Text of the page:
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MLB Commissioner Bud Selig retiring after 22 years on the job

Thinking Outside The Batter's Box is a blog about baseball published every week.
Thinking Outside The Batter’s Box is a blog about baseball published every week.

by Jacob Gurvis
With the playoffs in full swing and the regular season over, an era has come to an end in Major League Baseball. Although it isn’t obvious exactly what this “era” is to most sports fans or even baseball fans, when 2014 comes to an official end, so too will the 22 years Allan “Bud” Selig has been the commissioner of baseball. And what a 22 years it has been.
Selig took over as acting commissioner in 1992 when previous commissioner Fay Vincent resigned after being essentially forced out by owners. Midway through the 1998 season, Selig was named the official commissioner, and has held the position ever since.
While Selig is one of the lesser-known commissioners in sports (how could he compete with the Roger Goodell mess?), he is by far one of the best and most successful. Here is a summary of his greatest accomplishments as commissioner throughout the past couple decades:
In 1994, Selig realigned the teams into three divisions in each league, and added a wild card in each league. In 1997, interleague play was introduced and in 2013 was expanded to be throughout the entire season. In 2003, Selig instituted home field advantage in the World Series based on the winner of the All Star game, adding value to the Midsummer Classic. In 2005, amid much controversy and criticism, Selig introduced a new drug policy, making the rules for illegal drugs in baseball much stricter. A year later, Selig created the World Baseball Classic, a worldwide baseball competition that takes place every three years. In 2008, instant replay on home runs was introduced in the league, and in 2014 was expanded to most types of plays and included manager challenges. In 2013, with the transfer of the Houston Astros to the American League, baseball finally had even leagues, with 15 teams in each league.
In addition to these actions, Selig oversaw the addition of two teams, the Arizona Diamondbacks and the Tampa Bay Devil Rays (now the Rays) in 1998, the transfer of the Milwaukee Brewers to the National League and the Astros to the American League, the move of the Montreal Expos to Washington, D.C., and the building of 20 new stadiums. It’s been a busy 22 years.
Another characteristic of baseball that has developed throughout Selig’s tenure has been parity. In addition to the equal leagues and divisions, the game itself has been relatively even. Since 1984, 19 different teams have won the World Series. That’s impressive. Especially considering only eight NBA teams have won in that span.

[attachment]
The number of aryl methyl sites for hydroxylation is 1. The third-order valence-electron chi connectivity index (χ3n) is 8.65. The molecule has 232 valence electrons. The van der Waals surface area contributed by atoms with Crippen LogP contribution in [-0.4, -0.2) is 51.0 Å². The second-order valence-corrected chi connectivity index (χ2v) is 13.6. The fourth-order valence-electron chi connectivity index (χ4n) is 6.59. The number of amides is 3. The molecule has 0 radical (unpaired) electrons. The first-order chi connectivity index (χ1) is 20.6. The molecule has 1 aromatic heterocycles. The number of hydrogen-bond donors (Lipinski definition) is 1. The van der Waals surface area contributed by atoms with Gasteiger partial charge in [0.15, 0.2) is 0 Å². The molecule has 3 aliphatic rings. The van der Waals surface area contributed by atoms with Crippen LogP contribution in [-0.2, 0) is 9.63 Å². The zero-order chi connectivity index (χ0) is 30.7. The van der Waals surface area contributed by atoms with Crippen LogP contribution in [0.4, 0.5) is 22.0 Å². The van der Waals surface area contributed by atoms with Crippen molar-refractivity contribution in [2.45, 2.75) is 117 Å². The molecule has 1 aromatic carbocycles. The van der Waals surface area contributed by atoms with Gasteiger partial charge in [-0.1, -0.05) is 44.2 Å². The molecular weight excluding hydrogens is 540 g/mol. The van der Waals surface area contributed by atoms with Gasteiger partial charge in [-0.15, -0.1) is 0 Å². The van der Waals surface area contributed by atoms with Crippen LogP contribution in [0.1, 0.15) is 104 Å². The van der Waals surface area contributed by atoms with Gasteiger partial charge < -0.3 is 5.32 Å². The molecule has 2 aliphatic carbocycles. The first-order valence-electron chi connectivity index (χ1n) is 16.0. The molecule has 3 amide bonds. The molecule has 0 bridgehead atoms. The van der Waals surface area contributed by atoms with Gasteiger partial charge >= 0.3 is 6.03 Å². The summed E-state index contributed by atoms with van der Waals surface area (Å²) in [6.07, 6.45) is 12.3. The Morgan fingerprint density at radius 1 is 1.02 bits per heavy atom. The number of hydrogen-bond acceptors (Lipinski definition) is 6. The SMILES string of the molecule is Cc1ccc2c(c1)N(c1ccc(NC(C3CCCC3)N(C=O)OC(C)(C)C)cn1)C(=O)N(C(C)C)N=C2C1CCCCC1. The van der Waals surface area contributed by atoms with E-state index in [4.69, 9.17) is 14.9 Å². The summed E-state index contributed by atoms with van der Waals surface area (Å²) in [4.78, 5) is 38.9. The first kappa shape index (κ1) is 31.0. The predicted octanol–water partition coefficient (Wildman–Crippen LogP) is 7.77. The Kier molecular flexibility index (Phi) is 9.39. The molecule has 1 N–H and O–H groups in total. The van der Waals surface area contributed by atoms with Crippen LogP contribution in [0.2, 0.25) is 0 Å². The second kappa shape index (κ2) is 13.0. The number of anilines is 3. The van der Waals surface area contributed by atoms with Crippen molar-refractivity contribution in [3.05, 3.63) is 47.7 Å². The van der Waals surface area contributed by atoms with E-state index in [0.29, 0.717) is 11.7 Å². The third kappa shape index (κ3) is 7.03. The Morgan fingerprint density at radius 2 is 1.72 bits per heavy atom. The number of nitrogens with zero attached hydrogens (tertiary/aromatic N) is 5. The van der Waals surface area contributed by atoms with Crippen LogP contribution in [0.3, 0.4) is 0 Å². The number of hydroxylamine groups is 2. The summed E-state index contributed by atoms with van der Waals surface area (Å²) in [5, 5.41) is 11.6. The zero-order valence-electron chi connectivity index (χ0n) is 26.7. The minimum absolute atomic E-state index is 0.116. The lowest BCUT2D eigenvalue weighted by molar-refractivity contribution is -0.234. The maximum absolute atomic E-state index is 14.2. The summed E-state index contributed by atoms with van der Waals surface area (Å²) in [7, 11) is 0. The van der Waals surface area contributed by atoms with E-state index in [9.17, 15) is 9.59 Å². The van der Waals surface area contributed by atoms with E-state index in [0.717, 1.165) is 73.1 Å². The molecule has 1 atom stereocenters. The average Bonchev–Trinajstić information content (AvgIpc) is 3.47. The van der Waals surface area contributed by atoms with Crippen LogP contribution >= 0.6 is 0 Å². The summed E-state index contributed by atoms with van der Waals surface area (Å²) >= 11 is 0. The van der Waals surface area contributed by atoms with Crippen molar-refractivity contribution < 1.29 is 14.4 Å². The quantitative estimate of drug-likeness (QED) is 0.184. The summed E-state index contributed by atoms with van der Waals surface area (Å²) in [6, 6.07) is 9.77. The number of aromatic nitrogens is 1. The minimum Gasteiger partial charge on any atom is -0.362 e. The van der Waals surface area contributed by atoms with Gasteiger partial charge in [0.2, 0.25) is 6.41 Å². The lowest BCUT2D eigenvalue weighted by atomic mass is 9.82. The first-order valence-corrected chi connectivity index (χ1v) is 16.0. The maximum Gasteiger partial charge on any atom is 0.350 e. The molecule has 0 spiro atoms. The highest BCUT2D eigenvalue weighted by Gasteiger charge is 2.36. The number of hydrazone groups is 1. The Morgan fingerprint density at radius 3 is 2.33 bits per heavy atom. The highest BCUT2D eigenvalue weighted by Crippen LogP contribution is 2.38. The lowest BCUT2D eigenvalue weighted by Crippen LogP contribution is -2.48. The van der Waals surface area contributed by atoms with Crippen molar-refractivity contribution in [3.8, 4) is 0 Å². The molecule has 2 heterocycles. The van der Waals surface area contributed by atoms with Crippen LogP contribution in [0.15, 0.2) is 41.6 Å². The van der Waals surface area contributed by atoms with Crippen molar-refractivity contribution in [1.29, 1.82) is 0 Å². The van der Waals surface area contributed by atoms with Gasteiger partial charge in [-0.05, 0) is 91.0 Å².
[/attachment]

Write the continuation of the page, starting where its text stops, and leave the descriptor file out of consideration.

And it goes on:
While we’re on the topic of baseball’s superiority, it is also important to note baseball’s collective bargaining agreement that was signed amid controversy throughout sports. While the other leagues were having their lockouts, Selig quietly agreed to a five-year collective bargaining agreement, ensuring more lockout-free years.
Before 2014, Selig almost retired twice. In December 2006, he announced that he would retire after his contract ended in 2009. Then in January 2008, Selig agreed to a three-year extension, saying he would retire after 2012. He then signed another extension, and is now retiring after the 2014 season. Think someone was having second thoughts about retirement? At least he didn’t pull a Brett Favre.
Selig will be succeeded by Rob Manfred, the current Chief Operating Officer of the MLB, who won the job by beating out Red Sox Chairman Tom Werner this past summer. Manfred, an alum of Cornell and Harvard Law School, seems well prepared for the job. He spent 16 years in the office of MLB, and was widely supported by many owners.
“There is no doubt in my mind he has the training, the temperament, the experience to be a very successful commissioner, and I have justifiably very high expectations,” Selig said in an interview with ESPN in August, following the announcement of Manfred’s win in the election.
So at the conclusion of this year’s postseason, the 22-year tenure of Selig will conclude, ending decades of stability, honor, and accomplishments in the office of the Commissioner of Major League Baseball. Selig deserves every bit of respect and recognition for his work to better the game and ensure that the dignity and morals of baseball be preserved while making necessary changes. Thank you, Mr. Selig. You have done great things for the game of baseball.
“I feel that Commissioner Selig is probably the best commissioner in the history of baseball,” said Werner in a Boston Globe article last month. I couldn’t agree more.

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